So, my apartment is great, and not being in it makes me feel like I’m neglecting it somehow. Nonetheless, my first task (after removing the t-shirt entirely glued to me) was to exit the flat and begin some circulatory exploration. I know that I get anxious if I think I’m lost, so getting to know the area is vital for my sanity. I started just spiralling out from the road, Fokke Simonstraat, getting a feel for where the apartment is relative to the city around me. I’m not good with maps. Christ, I genuinely struggle with left and right, never mind NSWE and rotating a damned map. I’ve already been using the Tripadvisor Amsterdam app on my tablet and phone to mark up places of interest and start learning street and canal names again.
My other purpose in wandering, besides just how pleasant Amsterdam is to wander around, was to find a supermarket – a source of fridge beer and breakfast. I’m exactly the kind of traveller who brings his own teabags and preferred coffee with him. I am not sorry for that. Routine and familiarity enable my mind and heart to run in the tracks, not to judder out of them. This trip is all about getting back in the groove of myself. Hugely pretentious, yet important. I wandered a looong way off track, all the way up Utrechstraat by accident, which was really handy as I found places that I knew from last time we were here – Rembrandtplein, and even better had almost made it to Waterlooplein where I would need to be later.
I came across Marqt (on Utrechtstraat) which is a really cool, upmarket supermarket (like M&S with hipsters and a funky soundtrack). I found many beer, including the alcohol free Weistephanen (lovely), as well as awesome bread and cheese (note: must get more cheese). Then I spazzed out because my phone told me it was five to seven. The opera is at seven thirty. I quite quickly got back home and established that my phone had added an extra hour to the time. I continued breathing… I had proven I could find my way home under pressure = victory.
A Pact With The Devil
I’ve adored Faust since it was studied by the other class at A Level, and I played Marlowe’s bad doctor himself on stage. I got a beautiful copy of Charles Gounod’s opera of Faust in Oxford many years ago, with the programme and tickets from the 1920s inside. One of the first events I heard about when I began to look at this week in Amsterdam was Faust at the Nationale Opera & Ballet. It ain’t cheap, and I struggled with committing myself to it. That’s a complex mix of value and self-worth. I’m glad I got the ticket. I went for the best fourth class ticket available, which was 82.50 EU. That got me a seat just off the end of the 13th row – an almost perfect unimpeded view of stage – close enough to see every movement of their extraordinary throats.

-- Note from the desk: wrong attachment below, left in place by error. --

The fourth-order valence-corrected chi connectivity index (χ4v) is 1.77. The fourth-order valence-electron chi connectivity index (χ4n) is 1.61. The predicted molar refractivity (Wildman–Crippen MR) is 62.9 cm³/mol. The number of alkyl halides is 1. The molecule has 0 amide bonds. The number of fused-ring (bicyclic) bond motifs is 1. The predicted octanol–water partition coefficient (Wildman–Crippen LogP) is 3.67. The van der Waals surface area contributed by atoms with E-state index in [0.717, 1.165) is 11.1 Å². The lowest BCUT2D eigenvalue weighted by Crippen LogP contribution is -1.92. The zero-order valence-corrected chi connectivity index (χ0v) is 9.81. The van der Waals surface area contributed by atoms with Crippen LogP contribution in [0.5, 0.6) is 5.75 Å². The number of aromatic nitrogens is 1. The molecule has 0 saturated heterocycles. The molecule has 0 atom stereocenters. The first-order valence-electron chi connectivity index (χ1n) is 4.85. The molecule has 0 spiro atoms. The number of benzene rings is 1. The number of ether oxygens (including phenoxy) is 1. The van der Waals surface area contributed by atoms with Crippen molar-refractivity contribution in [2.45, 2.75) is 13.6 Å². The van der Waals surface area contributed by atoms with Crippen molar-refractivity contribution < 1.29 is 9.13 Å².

My plan (as a fool) was to get there early and find somewhere to eat. I’m glad I was too disorganised to sort that out however, as once I’d picked my ticket and ambled upstairs to mingle with hundreds of far more smartly decked out audience members, and went to order a beer and some amazing flapjack I learned that the show started at seven, not half past. I reassured the bartender that I could deal with the beer in under a minute. Oo-rah. I took my seat, with no expectations whatsoever and it all began…
The stage is set with a vast plastic screen in the middle, with an airlock door at one end and a keyboard at the other. Across the top of the arch we are told this is the ‘Human Homunculus Project’ – the doctor of philosophy has been updated to master of genetics. Behind the screen we see strange organic columns being tended to by men in huge biohazard/environment suits. And it all begins…
I don’t think I can really capture the experience of my first opera. It was incredible. Never mind the singing – I was carried along by the (not brilliant) surtitles while the opera plays on in Italian (of course). The sounds emerging from these people’s throats is just extraordinary. I’d have been content to just listen to the throat music. Add to that an orchestra with two massive harps and everything else besides and it’s already an auditory treat. Not content with that, the set design is ingenious, the plastic wall is removed, replaced with red towers that throb with lust and darkness, columns of lights that switch from candlelight to prison cells, menace to romance as they rise and fall. It was astonishingly done.
The Devil Has All The Best Threads
The costumes were perhaps even weirder – Mephistopheles (the fucker) is immaculately dressed, even when stripped by his minions to a skeletal body stocking (looking amazing under the lights), which is matched by the tactical combat gear of the soldiers. The women, who are the focus of Faust’s ill-thought lusts, are either virgins or whores (natch). We first encounter the women in a bar, and they all have the most disturbing costumes which make them look like shop mannequins with their joins clearly showing. That was upsetting. It was made worse by the arrival of the wives and older ladies – with their absurdly enhanced breasts, like footballs up their jumpers.